When you purchase an airline ticket for a flight there are up to 3 airlines involved for each leg of the flight :
1. The "operating" carrier - this is the airline that is actually operating the flight
2. The "marketing" carrier - this is the airline of the flight number that you purchased.
3. The "ticketing" carrier - this is the airline that you actually purchase the ticket from.
For example, you might buy a ticket on Delta flight 1234. But that flight is actually a codeshare flight that's really flown by Air France, as AF567. And you might have bought the ticket itself from KLM.
In that case, Delta is the "marketing" carrier, as you purchased their flight number, DL1234. Air France is the "operating" carrier, as you actually flew on their flight AF567. KLM is the "ticketing" carrier, as you purchased the ticket from them.
Much of the time, especially for simple tickets, all 3 will be the same. You buy a ticket from Lufthansa, with a LH flight number, which is flown by a LH plane.
But for more complex itineraries you might end up with a combination of carriers involved. For example, your outbound flight might be on Delta, whilst your return might be on an Air France flight connecting to a KLM flight number operated by Aeromexico.
In general, the airline you actually purchase the ticket from must be either the marketing carrier or the operating carrier for one of the flights, and normally for one of the longer flights. As a consumer, you the only way you can potentially affect who the ticket is actually purchased from is to but it from a specific airlines website - although travel agents sometimes have the flexibility to buy a ticket from a specific carrier (called "plating").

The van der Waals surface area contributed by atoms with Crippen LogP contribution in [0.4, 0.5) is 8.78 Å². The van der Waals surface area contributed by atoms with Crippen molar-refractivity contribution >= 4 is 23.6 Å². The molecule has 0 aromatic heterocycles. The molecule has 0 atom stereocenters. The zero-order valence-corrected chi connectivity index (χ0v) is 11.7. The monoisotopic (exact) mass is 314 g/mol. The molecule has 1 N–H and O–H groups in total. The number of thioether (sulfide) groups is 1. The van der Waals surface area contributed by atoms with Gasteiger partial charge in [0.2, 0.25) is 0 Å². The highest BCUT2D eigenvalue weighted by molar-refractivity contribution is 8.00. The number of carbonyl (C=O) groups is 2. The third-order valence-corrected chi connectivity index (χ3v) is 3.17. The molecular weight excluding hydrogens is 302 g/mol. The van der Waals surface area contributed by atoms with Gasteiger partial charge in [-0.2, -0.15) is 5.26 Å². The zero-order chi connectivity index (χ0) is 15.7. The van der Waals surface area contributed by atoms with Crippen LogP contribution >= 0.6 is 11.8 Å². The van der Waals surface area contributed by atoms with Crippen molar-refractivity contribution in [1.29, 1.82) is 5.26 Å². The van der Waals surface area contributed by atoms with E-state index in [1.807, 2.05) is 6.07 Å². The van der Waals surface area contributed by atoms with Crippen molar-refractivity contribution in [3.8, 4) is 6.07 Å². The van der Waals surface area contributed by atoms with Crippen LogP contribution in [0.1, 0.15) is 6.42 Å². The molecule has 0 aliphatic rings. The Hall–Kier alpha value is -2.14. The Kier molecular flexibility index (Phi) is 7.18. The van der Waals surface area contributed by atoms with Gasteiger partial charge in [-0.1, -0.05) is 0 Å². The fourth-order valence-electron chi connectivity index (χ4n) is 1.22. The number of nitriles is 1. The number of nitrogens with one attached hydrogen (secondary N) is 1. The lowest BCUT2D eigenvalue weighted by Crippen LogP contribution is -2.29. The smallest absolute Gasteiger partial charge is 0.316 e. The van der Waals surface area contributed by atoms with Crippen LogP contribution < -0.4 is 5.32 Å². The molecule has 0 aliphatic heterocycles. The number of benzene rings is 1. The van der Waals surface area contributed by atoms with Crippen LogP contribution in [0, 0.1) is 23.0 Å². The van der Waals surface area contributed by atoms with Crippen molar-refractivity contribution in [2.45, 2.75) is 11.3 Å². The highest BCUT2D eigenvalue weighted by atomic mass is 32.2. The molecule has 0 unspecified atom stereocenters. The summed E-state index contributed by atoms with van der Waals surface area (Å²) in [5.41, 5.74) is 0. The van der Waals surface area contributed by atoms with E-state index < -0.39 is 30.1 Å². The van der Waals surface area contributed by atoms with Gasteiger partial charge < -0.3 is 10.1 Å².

Now, with all that as background, lets get to your question.
For the most part, what matters when it comes to an airline going out of business is who you purchased the ticket from - the "Ticketing" carrier. If you buy a ticket from Alitalia, and they go out of business, then your ticket is potentially worthless - even if it includes flights with another airline!! ie, even if those flights were with Air France, the fact that the ticket is from Alitalia means your booking potentially no longer exists! In practice, other airlines will sometimes still honor such bookings, but they have no obligation to do so.
The opposite of this is also true - if you had purchased a ticket from Air France, with flights on Alitalia, and Alitalia went under, then your ticket is still valid. Your contract is with Air France, and as they are no longer able to fly you on the existing flights, they will arrange alternate flights on an alternate airline.
So the question becomes how can you purchase the flights you want on Alitalia, but with a ticket purchased from a different airline - and the answer is that you likely can't, or at least not at the same price you are seeing from Alitalia. You can certainly try booking the flights on the Air France website (or any other Skyteam carrier), but don't be surprised if they simply don't show up. If you include a flight from the carrier whos website you're booking on as a part of the itinerary then you MIGHT be able to make it work, but even then it's unlikely you'll get the same price.
The better option is potentially to book the flights with Alitalia and make sure you have insurance of some form (credit card and/or otherwise) that will reimburse you if they go under.